The passing tribute
by Ranjan Abayasekara
(Whyalla, South Australia)
(Has appeared in Top Tourist Caravan Parks Newsletter -Feb 2012)
It was the first evening on our first ever visit to the town of Broken Hill while on a driving holiday. Having had a good evening meal, we felt very satisfied after settling into our cabin. It was not too warm outside, and we thought we’d do a walk from the caravan park along the main road outside. It was dusk, but there seemed to be enough time before dark, to get at least half an hour's exercise.
The road was the Barrier Highway heading towards South Australia, which we'd be taking a few days later on our journey homewards. Typical of rural Australia the road was shaded by Eucalyptus trees and we walked under them as we stepped out of the gateway and turned right. While walking we realised that conversing was made difficult due to bird cries that were quite strident and loud. It seemed to be mostly cockatoos making the noise, with some crows also joining in. There were small groups of cockatoos 'flying in formation' and flying low. Soon it became apparent what the commotion was about. One of their number was lying dead on the road. It must have been flying low when hit by a passing vehicle.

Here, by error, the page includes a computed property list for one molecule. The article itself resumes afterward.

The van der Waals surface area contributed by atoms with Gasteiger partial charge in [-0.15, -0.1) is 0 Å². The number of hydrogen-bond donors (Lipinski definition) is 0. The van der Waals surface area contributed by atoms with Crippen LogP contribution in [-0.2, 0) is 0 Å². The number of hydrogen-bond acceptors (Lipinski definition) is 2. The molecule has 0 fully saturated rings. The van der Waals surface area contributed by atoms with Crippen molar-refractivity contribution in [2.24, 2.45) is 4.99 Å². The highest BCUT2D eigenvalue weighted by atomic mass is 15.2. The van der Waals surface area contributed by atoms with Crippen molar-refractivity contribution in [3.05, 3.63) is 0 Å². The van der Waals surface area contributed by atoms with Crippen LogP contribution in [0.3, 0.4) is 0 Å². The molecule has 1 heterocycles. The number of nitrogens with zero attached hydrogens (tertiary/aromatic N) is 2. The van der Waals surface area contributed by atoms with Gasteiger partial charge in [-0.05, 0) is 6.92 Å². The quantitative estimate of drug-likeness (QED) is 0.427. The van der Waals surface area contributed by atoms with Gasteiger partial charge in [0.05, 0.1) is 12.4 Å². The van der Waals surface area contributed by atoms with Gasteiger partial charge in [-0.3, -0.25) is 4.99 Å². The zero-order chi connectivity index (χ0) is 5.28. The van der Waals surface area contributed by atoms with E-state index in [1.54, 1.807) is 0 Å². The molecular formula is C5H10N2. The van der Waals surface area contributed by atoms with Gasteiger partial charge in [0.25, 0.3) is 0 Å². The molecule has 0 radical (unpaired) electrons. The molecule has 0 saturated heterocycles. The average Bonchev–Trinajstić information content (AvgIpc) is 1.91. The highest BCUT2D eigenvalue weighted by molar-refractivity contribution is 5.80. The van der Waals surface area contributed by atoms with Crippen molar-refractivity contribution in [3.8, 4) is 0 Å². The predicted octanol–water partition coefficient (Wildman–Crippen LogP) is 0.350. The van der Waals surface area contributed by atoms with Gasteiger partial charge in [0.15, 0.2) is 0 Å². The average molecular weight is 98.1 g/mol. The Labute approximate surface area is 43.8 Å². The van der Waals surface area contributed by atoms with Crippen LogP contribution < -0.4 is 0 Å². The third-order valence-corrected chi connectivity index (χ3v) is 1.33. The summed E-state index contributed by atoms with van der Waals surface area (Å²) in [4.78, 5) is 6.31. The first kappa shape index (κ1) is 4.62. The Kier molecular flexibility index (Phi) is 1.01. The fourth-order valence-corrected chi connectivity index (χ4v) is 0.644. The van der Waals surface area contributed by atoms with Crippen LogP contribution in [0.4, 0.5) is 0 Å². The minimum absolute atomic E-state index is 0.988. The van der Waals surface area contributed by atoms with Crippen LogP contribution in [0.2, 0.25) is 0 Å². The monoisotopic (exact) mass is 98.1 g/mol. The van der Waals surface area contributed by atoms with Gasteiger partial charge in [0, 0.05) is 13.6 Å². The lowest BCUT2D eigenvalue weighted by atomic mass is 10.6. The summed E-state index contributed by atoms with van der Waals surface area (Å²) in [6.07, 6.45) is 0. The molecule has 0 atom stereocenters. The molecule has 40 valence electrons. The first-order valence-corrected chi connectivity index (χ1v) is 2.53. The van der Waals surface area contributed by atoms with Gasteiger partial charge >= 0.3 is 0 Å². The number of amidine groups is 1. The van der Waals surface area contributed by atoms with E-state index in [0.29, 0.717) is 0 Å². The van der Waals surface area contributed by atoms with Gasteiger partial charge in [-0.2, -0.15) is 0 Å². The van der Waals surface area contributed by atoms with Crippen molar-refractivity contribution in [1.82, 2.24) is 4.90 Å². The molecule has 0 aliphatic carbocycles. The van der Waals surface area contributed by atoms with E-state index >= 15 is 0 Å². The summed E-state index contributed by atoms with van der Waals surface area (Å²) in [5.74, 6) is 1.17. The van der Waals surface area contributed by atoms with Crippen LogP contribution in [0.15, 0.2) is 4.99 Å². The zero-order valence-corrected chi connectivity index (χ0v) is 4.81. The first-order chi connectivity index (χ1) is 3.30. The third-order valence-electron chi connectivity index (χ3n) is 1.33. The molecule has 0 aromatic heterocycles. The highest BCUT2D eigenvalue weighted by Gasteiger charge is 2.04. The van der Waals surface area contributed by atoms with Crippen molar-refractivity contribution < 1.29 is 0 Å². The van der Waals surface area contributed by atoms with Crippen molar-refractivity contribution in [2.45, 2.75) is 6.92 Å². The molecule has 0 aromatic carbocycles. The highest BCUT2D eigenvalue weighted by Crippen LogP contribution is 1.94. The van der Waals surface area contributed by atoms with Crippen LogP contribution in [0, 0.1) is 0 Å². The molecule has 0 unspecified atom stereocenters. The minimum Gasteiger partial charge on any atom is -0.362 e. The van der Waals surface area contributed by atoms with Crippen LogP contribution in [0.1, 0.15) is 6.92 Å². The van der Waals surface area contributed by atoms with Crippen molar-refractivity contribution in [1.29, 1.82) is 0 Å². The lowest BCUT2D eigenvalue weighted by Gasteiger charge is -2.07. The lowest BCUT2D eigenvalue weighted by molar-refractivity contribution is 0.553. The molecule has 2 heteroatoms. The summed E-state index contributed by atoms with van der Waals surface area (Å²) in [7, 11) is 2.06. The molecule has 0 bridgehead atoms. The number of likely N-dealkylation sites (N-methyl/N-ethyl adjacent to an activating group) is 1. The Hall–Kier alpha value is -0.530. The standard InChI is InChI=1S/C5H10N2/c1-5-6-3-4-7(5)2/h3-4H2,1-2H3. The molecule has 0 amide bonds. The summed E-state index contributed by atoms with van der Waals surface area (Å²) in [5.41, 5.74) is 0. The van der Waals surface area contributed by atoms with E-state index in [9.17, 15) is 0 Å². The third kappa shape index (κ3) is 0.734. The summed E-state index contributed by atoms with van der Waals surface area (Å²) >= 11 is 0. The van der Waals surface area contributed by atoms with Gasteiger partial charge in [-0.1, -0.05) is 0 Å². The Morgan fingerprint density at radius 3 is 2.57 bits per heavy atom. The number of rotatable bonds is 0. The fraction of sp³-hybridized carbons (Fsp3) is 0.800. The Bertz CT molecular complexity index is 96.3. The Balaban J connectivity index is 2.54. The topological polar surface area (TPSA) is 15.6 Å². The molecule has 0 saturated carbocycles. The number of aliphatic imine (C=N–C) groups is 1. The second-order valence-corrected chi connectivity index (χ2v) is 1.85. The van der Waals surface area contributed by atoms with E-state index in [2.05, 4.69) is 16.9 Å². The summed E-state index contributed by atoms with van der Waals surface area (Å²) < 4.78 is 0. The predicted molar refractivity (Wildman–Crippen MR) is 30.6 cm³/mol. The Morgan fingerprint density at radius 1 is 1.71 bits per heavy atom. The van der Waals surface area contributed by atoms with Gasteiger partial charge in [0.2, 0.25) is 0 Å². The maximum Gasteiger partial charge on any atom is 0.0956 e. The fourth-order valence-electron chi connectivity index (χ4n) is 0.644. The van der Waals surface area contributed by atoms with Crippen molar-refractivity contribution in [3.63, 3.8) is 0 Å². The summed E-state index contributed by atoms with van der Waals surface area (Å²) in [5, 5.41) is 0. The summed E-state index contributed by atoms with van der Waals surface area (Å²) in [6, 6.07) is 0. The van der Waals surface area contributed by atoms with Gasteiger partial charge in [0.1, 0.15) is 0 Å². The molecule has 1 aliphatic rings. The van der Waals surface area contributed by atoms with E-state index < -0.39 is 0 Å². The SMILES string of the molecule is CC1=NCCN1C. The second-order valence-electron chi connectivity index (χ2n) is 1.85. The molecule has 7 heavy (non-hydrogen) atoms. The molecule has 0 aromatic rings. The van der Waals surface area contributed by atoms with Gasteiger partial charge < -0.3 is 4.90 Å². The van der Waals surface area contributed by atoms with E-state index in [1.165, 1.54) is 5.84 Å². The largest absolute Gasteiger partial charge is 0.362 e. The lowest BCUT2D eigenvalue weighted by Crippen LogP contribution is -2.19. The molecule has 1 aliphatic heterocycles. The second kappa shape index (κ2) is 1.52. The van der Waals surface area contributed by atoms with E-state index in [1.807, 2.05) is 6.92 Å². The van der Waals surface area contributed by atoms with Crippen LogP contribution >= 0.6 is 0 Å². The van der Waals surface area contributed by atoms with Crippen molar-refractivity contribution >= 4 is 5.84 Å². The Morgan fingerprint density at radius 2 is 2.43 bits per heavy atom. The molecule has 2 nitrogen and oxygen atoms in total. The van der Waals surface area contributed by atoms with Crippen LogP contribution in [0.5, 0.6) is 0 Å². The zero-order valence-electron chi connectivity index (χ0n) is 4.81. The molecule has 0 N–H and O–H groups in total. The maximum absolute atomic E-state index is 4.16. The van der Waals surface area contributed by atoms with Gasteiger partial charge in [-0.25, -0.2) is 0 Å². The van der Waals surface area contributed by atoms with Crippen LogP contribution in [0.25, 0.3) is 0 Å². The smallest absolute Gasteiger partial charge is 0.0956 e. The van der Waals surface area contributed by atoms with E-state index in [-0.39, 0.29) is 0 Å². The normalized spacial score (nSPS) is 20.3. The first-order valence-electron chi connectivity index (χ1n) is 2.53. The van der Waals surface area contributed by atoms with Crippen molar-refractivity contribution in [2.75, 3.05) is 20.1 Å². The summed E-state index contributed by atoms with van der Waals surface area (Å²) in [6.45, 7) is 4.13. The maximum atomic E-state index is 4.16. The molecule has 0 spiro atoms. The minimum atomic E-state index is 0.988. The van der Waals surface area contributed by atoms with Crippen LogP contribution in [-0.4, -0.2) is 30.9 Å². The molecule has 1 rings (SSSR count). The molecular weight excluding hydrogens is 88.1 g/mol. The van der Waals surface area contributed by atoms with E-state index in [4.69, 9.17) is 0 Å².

Seeing the cemetery lying beyond as we walked in the gathering gloom, reminded us of the mortality of all life. The resulting pensive mood, amidst the shrill calls of the birds brought the opening line of Gray's Elegy to my mind.
The curfew tolls the knell of parting day….
Other lines would come to mind when we spent time in Broken Hill, and saw its sights and visited a few of its museums.
We walked in the direction of Adelaide for about 15 minutes and turned back after reaching the edge of town. The sun was low in the sky and the birds were gathered in the trees.
As we got closer to where the dead bird lay, we realised that the trees in the area were full of cockatoos. The sounds they were making was not just noise, but sounded more like mournful songs! Looking around and above, we realised it was a definite gathering, a 'wake' or send off to their fallen mate that was taking place in the trees.
We paused to take in the sight and sounds. Who would think that a fallen bird among a large flock would elicit such a communal response from those left behind? The sounds we were hearing could definitely mirror the funeral hymns that would have been sung when those lying in the adjacent cemetery were laid in the ground. It seemed quite extraordinary to witness and hear this, since we were not familiar with bird life and behaviour.
As we walked back to our cabin for the night, a deeper awareness of creatures that we share this planet with occupied our minds and discussion. They too must make relationships.... friendships... that last, and leave an imprint longer than we imagine.
- Ranjan Abayasekara, Whyalla, South Australia - 15 January 2012
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